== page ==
One of the advantages of studying Spanish in Barcelona is the opportunity to alternate the library with a field trip to the beach.
The city is blessed with five kilometers of sandy coastline, which stretches from the glamorous shores of the enigmatic W hotel to the post-industrial Port Forúm area at the city limits. Whilst the ten beaches are punctuated by piers and ports, they are well-connected by paths, bike lanes and public transport routes, and each has their own personality and advantages as a place to study Spanish outside class.
The beaches are mostly well-equipped with showers, lockers and even Wi-Fi at the majority of beaches, which are manned by lifeguards from mid-April to October. You’ll soon choose your own favorite when you arrive, but hopefully this article will help you find the perfect spot to improve your Spanish skills as soon as possible.
Sant Sebastiá, Sant Miquel, la Barceloneta and El Somorrostro
Barcelona’s international visitors often make the southernmost beaches their first port of call, and there are plenty of reasons to make these three spots your place to study. Easily accessed by public transport, there are three landmarks to make meeting up with classmates unfamiliar with the city as easy as possible. The sail-shaped W hotel marks the end of the beach, whilst the Torre Sant Sebastiá links the beach to Monjüic via cable car. L’Estel Ferit is a sculpture more commonly known as Los Cubos, or The Cubes, for obvious reasons.
The beaches are lively and frequented all-year round. There are opportunities to get involved in beach sports, and also some zones where nudism is allowed if you want to hit the books in the buff. Barceloneta is home to the Biblioplatja, or Beach Library, where you can borrow books, magazines and newspapers. If you want to escape from the city between classes to do some simple tasks, or fancy finding other foreigners to socialize with, this area is ideal.
Nova Icària and Bogatell
North of the Vila Olímpica built for the 1992 Olympic Games lie Nova Icària and Bogatell. These beaches generally attract an older crowd, and are more likely to be frequented by locals than the southernmost shores. The locals refer to beach bars and restaurants as xiringuitos, and some of the best are located in this area. Bogatell is the favorite of the adjacent Poblenou neighborhood, and the surrounding parks are incredibly popular at the weekend with families who pitch up to enjoy a picnic in the shade.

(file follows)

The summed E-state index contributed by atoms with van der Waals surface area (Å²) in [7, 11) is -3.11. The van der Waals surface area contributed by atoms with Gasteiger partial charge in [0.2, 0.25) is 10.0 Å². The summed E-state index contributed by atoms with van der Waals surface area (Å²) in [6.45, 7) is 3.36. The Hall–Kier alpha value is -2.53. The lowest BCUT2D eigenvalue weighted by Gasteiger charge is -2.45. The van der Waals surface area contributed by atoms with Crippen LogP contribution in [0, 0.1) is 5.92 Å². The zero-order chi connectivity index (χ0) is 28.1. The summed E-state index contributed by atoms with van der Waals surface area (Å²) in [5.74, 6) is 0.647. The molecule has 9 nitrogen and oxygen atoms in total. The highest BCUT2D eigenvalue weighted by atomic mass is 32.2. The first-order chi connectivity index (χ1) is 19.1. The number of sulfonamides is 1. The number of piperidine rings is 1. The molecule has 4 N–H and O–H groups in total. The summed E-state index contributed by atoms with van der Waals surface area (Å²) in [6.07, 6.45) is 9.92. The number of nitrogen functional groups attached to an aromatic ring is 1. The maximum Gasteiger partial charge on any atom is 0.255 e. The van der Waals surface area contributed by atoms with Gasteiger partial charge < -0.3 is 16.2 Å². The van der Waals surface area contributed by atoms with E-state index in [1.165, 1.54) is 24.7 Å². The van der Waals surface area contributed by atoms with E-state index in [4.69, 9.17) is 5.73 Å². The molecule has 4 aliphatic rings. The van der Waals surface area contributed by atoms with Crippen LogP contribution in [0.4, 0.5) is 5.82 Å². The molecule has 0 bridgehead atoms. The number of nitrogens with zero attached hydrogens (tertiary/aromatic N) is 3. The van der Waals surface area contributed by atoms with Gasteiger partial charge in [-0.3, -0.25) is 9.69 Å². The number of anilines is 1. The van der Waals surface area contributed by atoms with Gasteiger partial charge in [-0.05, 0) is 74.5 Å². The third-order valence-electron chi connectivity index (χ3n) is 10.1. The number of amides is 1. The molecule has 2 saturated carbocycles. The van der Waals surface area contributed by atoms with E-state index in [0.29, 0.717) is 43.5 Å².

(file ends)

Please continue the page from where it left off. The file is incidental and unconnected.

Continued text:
These beaches are quieter and so you can expect a little more peace, especially during the week. The xiringuitos are perfect for meeting up with other students from your class, or to organize a language exchange. Sooner or later you should be aiming to immerse yourself in Spanish-speaking environments, and spending time amongst locals at these suburban beaches is your first step.
Mar Bella, Nova Mar Bella and Llevant
The final section of beaches in Barcelona comprises of Mar Bella, Nova Mar Bella and Llevant. Mar Bella is known as a gay-friendly and clothing-optional destination and has recently begun to attract crews of wheeled youngsters owing to the installation of an impressive skate park. If you plan to study with a canine companion, there is a designated zone for dogs to enjoy themselves in the sand at the Llevant beach.
These beaches are the furthest from the center of the city, attracting fewer visitors, so you will be largely undisturbed if you would like to do some reading or exercises on your own.
Zona de Banys – El Parc del Fòrum
The final zone to consider visiting when scoping out seaside study spots in the man-made swimming zone at El Parc del Fòrum. Constructed in 2004, the expansive park contains a concrete promenade bordering a limited sea water swimming area, complete with deck chairs and showers. If you want to keep your laptop as far as possible from the sand of the beaches, this is the perfect place for you to study.
The beach can be the perfect place to study, keep fit, socialize and top up your tan, all at the same time. With a few important precautions, you will happily return time after time.
- Only swim when you’re allowed to do so. A red flag means swimming is prohibited, a yellow flag means be careful and a green one means you’re good to go. Watch out for the occasional jellyfish!
- Protect your skin. UV rates can reach dangerous levels in Barcelona.
- Stay hydrated.
- Look after your belongings. Unfortunately, petty theft is common at the beach, so take advantage of the lockers if you plan to leave your books and to take a swim.